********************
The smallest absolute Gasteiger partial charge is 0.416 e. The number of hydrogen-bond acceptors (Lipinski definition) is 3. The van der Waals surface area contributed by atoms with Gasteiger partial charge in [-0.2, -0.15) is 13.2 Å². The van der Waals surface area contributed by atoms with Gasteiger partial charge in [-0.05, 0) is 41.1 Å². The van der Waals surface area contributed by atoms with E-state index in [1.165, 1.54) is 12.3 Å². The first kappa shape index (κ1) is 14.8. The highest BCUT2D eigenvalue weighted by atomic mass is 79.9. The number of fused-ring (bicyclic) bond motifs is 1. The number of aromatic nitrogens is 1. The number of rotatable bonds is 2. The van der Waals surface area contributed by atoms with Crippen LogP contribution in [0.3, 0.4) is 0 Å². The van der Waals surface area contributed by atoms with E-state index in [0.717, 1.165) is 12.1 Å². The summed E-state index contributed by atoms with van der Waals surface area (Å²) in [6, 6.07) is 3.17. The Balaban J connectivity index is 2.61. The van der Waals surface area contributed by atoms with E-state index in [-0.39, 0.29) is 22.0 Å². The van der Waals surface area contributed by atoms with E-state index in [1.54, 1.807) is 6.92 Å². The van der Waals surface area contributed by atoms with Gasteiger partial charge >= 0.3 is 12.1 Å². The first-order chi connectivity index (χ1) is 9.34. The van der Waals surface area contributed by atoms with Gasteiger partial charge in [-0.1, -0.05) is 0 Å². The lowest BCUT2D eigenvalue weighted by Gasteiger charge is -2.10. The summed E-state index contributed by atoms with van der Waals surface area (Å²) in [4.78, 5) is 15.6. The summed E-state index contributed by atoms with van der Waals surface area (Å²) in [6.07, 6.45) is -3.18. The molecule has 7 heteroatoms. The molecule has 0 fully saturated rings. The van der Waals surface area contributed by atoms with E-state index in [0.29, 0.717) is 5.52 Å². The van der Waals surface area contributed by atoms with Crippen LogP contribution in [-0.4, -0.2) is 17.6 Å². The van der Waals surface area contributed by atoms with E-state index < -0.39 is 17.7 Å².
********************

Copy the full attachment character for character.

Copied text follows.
The smallest absolute Gasteiger partial charge is 0.416 e. The number of hydrogen-bond acceptors (Lipinski definition) is 3. The van der Waals surface area contributed by atoms with Gasteiger partial charge in [-0.2, -0.15) is 13.2 Å². The van der Waals surface area contributed by atoms with Gasteiger partial charge in [-0.05, 0) is 41.1 Å². The van der Waals surface area contributed by atoms with E-state index in [1.165, 1.54) is 12.3 Å². The first kappa shape index (κ1) is 14.8. The highest BCUT2D eigenvalue weighted by atomic mass is 79.9. The number of fused-ring (bicyclic) bond motifs is 1. The number of aromatic nitrogens is 1. The number of rotatable bonds is 2. The van der Waals surface area contributed by atoms with Crippen LogP contribution in [0.3, 0.4) is 0 Å². The van der Waals surface area contributed by atoms with E-state index in [0.717, 1.165) is 12.1 Å². The summed E-state index contributed by atoms with van der Waals surface area (Å²) in [6, 6.07) is 3.17. The Balaban J connectivity index is 2.61. The van der Waals surface area contributed by atoms with E-state index in [-0.39, 0.29) is 22.0 Å². The van der Waals surface area contributed by atoms with E-state index in [1.54, 1.807) is 6.92 Å². The van der Waals surface area contributed by atoms with Gasteiger partial charge >= 0.3 is 12.1 Å². The first-order chi connectivity index (χ1) is 9.34. The van der Waals surface area contributed by atoms with Gasteiger partial charge in [-0.1, -0.05) is 0 Å². The lowest BCUT2D eigenvalue weighted by Gasteiger charge is -2.10. The summed E-state index contributed by atoms with van der Waals surface area (Å²) in [4.78, 5) is 15.6. The summed E-state index contributed by atoms with van der Waals surface area (Å²) in [6.07, 6.45) is -3.18. The molecule has 7 heteroatoms. The molecule has 0 fully saturated rings. The van der Waals surface area contributed by atoms with E-state index in [0.29, 0.717) is 5.52 Å². The van der Waals surface area contributed by atoms with Crippen LogP contribution in [-0.4, -0.2) is 17.6 Å². The van der Waals surface area contributed by atoms with E-state index < -0.39 is 17.7 Å².